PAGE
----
Crama (1994) relative to Berry and Shine’s (1980) model.
To perform this meta-analysis, we collapsed the 3 display
types into 2: premounting displays and postmounting
displays. We redistribute species into these types based on
the timing of the behaviors (Table 2). The meta-analysis
resolved highly significant phylogenetically dependent
display types (Pearson’s chi-square test: x
df 56, p,0.001), suggesting that postmounting might
be plesiomorphic (Fig. 1). In pleurodires, postmounting
courtship is replaced by premounting courtship in
Australian species (1 of 5 species; 20%), and postmount-
LIU ET AL. — Courtship Behavior in Freshwater Turtles 95
ing courtship behaviors are conserved in South American
species (8 of 9 species; 89%; FEPT: 1-tailed, p50.023).
Postmounting displays persist in the Trionychidae,
Chelydridae, and Kinosternidae (19 of 22 species; 86%)
but are replaced by premounting in the subfamily
Geoemydinae (0%; FEPT: 1-tailed, p,0.001). In the
Emydidae, premounting has evolved in the subfamily
Deirochelyinae (postmounting in 1 of 10 species; 10%),
whereas postmounting has been retained in the Emydinae
(4 of 5 species; 80%; FEPT: 1-tailed, p50.017). The
evolution of display type coincides with the phylogenetic
degeneration of biting behavior. Our meta-analysis
detects a highly significant negative correlation between
biting and premounting (Phi coefficient: Phi 520.507,
p,0.001). In other words, premounting usually accom-
panies nonbiting courtship. Therefore, Berry and Shine’s
(1980) theory regarding mating strategy and Bels and
Crama’s (1994) theory regarding display type involve
different aspects of the evolution of CBFT but are not
Berry and Shine’s (1980) model of male mating
strategy is based on a meta-analysis that includes tortoises
and sea turtles, which we do not consider. Our meta-
analysis only considers freshwater turtles, and it incorpo-
rates a larger data set (Table 2). Because we only consider
aquatic species, habitat diversity is not a variable in the
analysis. Analyses of sexual dimorphism involve binary
data with females being larger than males or not. Display
type (pre- or postmounting) is indicative of mating
strategy because of the intrinsic correlation among display
type and other courtship behaviors, such as biting,
foreclaw displays, and head movements, as discussed
above. Our meta-analysis resolved a highly significant
positive correlation between larger female (relative to
male body size) and a less aggressive courtship strategy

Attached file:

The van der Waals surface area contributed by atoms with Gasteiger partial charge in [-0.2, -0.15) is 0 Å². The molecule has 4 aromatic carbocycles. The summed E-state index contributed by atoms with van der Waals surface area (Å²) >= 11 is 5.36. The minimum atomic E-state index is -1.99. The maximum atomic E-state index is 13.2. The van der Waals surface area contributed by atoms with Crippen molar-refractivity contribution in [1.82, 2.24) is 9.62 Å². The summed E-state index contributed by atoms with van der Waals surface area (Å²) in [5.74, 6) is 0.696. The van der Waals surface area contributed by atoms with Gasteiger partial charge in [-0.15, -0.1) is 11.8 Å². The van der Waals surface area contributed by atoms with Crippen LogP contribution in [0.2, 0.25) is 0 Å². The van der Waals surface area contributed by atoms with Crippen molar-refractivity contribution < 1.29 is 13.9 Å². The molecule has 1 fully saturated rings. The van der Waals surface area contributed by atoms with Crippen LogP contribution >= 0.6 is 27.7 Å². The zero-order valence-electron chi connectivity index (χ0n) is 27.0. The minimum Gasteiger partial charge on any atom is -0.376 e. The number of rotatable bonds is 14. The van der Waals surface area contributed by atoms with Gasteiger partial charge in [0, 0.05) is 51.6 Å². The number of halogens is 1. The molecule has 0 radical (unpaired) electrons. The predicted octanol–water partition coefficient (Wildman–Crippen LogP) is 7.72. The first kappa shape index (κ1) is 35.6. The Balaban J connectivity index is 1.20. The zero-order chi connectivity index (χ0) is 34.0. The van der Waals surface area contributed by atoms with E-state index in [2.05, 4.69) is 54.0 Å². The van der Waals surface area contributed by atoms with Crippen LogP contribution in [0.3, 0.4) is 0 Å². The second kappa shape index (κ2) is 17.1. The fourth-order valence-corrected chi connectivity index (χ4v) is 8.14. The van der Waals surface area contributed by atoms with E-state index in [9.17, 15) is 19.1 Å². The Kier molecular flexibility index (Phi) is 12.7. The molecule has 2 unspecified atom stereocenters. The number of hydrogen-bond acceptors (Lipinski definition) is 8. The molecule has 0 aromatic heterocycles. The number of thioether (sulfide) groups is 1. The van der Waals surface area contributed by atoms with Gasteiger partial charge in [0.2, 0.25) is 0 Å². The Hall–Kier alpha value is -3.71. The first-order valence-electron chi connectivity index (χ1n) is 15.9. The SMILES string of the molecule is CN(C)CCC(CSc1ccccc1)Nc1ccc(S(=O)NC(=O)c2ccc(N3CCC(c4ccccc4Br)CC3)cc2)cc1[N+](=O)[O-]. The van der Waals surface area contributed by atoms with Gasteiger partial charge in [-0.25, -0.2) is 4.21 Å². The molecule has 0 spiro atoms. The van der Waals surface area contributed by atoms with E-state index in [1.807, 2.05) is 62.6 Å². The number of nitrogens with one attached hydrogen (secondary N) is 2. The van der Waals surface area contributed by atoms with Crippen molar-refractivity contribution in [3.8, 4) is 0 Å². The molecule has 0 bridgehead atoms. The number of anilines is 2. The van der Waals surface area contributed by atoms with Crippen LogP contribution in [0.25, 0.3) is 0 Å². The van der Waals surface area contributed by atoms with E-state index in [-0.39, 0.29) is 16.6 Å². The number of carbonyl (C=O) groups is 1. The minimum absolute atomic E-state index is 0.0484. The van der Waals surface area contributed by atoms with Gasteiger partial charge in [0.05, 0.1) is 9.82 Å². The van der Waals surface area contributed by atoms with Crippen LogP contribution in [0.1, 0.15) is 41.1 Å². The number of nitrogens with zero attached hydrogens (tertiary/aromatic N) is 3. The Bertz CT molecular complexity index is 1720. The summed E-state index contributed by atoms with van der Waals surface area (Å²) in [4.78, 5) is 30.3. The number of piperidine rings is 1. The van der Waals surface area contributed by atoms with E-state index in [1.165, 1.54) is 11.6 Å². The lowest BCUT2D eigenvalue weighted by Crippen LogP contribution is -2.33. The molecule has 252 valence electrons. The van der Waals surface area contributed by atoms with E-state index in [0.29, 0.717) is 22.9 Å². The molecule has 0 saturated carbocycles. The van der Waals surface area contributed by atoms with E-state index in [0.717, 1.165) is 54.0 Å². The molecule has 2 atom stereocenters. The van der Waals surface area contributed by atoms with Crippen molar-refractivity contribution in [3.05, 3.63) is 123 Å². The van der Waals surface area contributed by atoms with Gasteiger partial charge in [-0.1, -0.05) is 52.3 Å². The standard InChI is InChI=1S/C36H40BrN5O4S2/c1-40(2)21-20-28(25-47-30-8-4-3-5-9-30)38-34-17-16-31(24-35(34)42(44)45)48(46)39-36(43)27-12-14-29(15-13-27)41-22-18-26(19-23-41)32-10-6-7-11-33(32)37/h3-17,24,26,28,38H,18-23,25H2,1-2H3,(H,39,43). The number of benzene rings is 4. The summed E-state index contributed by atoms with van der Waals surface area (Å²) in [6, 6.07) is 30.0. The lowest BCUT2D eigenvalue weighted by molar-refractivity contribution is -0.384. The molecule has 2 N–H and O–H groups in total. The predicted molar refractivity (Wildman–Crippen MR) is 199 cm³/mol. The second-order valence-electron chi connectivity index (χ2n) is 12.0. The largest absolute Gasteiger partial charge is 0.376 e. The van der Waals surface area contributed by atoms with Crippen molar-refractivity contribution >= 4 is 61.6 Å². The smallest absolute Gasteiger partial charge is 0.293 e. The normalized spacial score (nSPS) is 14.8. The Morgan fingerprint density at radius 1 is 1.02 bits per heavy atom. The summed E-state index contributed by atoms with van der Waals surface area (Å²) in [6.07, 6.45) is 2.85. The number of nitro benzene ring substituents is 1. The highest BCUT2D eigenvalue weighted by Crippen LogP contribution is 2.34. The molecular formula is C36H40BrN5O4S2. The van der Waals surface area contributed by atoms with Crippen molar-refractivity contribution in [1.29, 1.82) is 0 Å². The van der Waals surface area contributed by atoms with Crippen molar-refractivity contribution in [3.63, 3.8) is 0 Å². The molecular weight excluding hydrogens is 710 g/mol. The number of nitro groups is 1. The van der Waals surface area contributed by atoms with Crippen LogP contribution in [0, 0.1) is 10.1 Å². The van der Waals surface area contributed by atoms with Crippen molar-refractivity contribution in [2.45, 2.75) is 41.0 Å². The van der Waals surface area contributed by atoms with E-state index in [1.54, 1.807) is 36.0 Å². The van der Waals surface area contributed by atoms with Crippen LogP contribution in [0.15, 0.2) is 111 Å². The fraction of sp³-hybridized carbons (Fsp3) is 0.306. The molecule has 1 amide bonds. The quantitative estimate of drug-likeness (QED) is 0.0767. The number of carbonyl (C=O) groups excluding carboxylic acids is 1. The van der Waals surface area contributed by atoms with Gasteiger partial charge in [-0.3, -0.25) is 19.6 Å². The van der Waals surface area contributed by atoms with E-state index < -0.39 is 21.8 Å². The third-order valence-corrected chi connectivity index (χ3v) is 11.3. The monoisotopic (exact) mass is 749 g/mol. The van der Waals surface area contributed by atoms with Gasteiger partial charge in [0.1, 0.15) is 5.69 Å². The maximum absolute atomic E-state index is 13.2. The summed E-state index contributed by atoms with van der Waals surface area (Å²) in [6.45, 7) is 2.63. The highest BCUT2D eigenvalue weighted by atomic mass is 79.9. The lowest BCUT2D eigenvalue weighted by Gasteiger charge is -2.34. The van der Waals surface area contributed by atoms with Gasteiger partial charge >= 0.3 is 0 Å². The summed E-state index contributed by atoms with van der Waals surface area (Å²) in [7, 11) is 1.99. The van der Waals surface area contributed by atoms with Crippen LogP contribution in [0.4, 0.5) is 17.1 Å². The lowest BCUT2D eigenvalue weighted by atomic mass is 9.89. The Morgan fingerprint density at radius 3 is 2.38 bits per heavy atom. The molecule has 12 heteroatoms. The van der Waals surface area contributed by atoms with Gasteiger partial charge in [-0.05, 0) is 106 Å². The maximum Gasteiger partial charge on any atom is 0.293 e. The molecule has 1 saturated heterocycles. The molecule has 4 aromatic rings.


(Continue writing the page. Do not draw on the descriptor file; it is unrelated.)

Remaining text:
involving foreclaw displays and head movements instead
of biting (Phi coefficient: Phi 50.660, p,0.001). Thus,
males tend to adopt a less aggressive mating strategy in the
taxa where adult females are larger than males. This result
is consistent with Berry and Shine’s (1980) models for
mating strategy and sexual dimorphism.
To identify the drivers of CBFT, we have analyzed
the evolution of sexual dimorphism from a phylogenetic
perspective. Sexual dimorphism data are from Berry and
Shine (1980) and Ernst and Lovich (2009). Sexual
dimorphism appears to be phylogenetically dependent
(Pearson’s chi-square test: x
536.34, df 56,
p,0.001). Thus, larger female body size appears to be
an apomorphic and homoplastic trait that evolved
independently in some taxa (Fig. 1). In Pleurodira, larger
female body size evolved in Australian species (100%)
but not in South American species (0%; FEPT: 1-tailed,
p50.014). Larger or equal body size in males is
conserved in the Chelydridae and Kinosternidae (11 of
14 species; 79%) but replaced by larger females in the
Trionychidae (0%; FEPT: 1-tailed, p50.011) and the
Geoemydinae (1 of 5 species; 20%; FEPT: 1-tailed,
p50.038). Within the Emydidae, larger female body
size evolves in the Deirochelyinae rather than the
Emydinae (FEPT: 1-tailed, p,0.001). The evolutionary
pattern for sexual dimorphism essentially parallels the
evolution of display type, mild courtship behaviors,
including foreclaw display, head movement, and the loss
of biting behavior. Further, display types are highly
significantly correlated with sexual dimorphism (Phi
coefficient: Phi 520.635, p,0.001).
Our analyses suggest that the evolution of courtship
behavior in male freshwater turtles might accompany the
evolution of sexual dimorphism, which is directly subject
to natural selection. In the evolutionary history of
freshwater turtles, larger female body size has evolved
in the more recent taxa, such as some Emydidae and
Geoemydidae. Larger female body size can increase
fecundity, whereas smaller male body size can benefit
male dispersal. Both scenarios appear to promote
reproductive efficiency (Ghiselin 1974). Accordingly,
males of species where the male is the smaller sex have
adjusted their display type from post- to premating
courtship and adjusted their mating tactic from aggressive
to mild. Because successful copulation requires a female
to acquiesce (Gibbons and Lovich 1990; Liu et al. 2008),
relatively smaller males may increase mating success by
adopting the less aggressive strategy (Berry and Shine
RECOMMENDED FUTURE DIRECTIONS
Publish Natural History Data. — Although progress
has been made in understanding the courtship behavior of
freshwater turtles, we are left with pleas made more than
30 yrs ago. Carpenter and Ferguson (1977) and Harless